Practicing EVERY day... This is a tough one. I was not good at this growing up and when Delaney started, we usually practiced Monday through Friday and took the weekends off, but then I read an article that said it takes 21 days to form a habit and if you stop and start, a good habit will never be created. After I read the article, I realized that our roughest practice days were the ones following our breaks. Delaney usually complained about having to practice and I would dread the battle of getting her to practice. The article said that once a good practice habit has been formed children will stop fighting their parents about having to practice. They will have made so much progress that they will feel motivated to keep going. Practicing without a fight?! Motivation to continue to practice every day?! This definitely sounded like something I had to put to the test and WOW is it ever truth! By day seven I had already started to notice a difference in Delaney's attitude as well as mine. She stopped complaining and I stopped dreading. We ended up practicing for 28 days straight until I had to leave town for a conference. We both really missed our practice time together and couldn't wait to start again. Life does happen - I get that! We get sick, leave town, things happen, but let me tell you, making practice a priority and doing it every single day that you possibly can makes all the difference. Delaney has made big strides and is thrilled with the progress she has made. She wants to keep playing and getting better. She's having fun! We are having fun together! I remember reading a book about sleep habits and babies and it said, the more sleep a baby gets, the more sleep a baby wants. I would venture to say the same thing about practice: the more you practice, the more you want to practice.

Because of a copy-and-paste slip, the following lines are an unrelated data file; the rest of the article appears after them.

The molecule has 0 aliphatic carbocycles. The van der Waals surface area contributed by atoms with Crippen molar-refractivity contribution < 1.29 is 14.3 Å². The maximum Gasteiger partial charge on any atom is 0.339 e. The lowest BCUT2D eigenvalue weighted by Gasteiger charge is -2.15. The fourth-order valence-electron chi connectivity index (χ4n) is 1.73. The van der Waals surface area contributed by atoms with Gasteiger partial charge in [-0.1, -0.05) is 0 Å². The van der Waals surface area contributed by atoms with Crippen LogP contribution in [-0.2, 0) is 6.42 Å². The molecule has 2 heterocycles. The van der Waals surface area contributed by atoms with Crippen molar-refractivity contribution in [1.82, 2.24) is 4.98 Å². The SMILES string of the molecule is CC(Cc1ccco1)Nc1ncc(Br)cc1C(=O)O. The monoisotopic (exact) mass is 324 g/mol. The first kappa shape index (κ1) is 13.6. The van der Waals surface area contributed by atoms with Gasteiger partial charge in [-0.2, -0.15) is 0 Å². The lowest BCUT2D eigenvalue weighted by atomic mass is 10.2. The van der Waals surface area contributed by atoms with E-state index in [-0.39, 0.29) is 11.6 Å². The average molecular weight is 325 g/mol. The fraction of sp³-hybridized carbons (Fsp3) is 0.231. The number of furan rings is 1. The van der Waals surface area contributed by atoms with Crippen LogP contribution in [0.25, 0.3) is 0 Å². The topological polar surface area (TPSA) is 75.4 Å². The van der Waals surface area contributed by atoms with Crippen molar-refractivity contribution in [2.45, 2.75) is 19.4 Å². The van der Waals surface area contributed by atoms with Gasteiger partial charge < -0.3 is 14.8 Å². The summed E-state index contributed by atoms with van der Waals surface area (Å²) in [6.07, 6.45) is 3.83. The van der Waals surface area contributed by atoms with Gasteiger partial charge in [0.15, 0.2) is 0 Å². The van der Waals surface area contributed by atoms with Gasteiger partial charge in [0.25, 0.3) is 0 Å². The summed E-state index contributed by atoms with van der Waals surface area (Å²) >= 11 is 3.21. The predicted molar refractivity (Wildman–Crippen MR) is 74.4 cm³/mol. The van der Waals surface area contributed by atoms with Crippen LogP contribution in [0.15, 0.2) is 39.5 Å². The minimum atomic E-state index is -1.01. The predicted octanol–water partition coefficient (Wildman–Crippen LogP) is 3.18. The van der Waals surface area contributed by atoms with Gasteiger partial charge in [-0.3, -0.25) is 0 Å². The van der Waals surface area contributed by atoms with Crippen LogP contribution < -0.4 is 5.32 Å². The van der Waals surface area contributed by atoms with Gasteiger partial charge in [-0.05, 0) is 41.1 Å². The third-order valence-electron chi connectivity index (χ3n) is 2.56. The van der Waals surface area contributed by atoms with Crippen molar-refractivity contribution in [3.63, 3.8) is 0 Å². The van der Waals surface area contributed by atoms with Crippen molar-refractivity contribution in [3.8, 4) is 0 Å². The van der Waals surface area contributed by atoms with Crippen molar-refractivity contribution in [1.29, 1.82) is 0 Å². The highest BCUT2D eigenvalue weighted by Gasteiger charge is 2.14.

Okay, so there is a little catch to being able to practice this many days in a row - at least at first. Yes, once Delaney formed her good practice habit, it just became routine and she stopped complaining and was motivated to keep going, but I had to come up with a way to get her excited about practicing, so here's where making practice fun comes in to play. In his book, Nurtured by Love, Dr. Suzuki addresses the common parent complaint that their child does not like to practice at home by saying, "Starting children off with the fun of playing a game, letting their spirit of fun lead them in the right direction, is the way all education of children should be started. " Suzuki clearly understood the mind of a child; children love to play! I might also add that children love to feel in charge, at least my daughter does. Suzuki went on to say, "If you are formal and strict and have a 'this-is-education' attitude, you will immediately warp the child." The game we were playing on the day Delaney declared that playing violin is fun was the same game we had been playing for the past three weeks. In fact, she asks me every day if we are going to play this game. The great thing about this game is I get to say what she practices, but she gets to pick the order and occasionally the number or repetitions. Delaney has named the game, "The Egg Game." One day I decided to fill six eggs with six different slips of paper stating what she needed to practice. The slips of paper are the same as the tasks on her practice chart. One slip of paper has bow games on it, another has her recital piece with the piano, one has specific left hand activities and another might have walking fingers through the B section of Twinkle while focusing on intonation. If the task is something where we need to do several repetitions I let her roll the dice to determine the number. Letting her roll the dice gives her that sense of control she desperately wants. She also has control by getting to choose the eggs. I fill each egg with a small treat like an M&M or candy corn, which she gets to eat after doing the task correctly. The slips of paper change every week according to what needs to be practiced. Have I said that Delaney loves this game! The egg game was her hook. The hook that got her to practice for 28 days without stopping. We will continue to play the egg game until it doesn't work anymore. No matter what game we play, the important thing is that Delaney is having fun while we get some really nitty gritty practice done.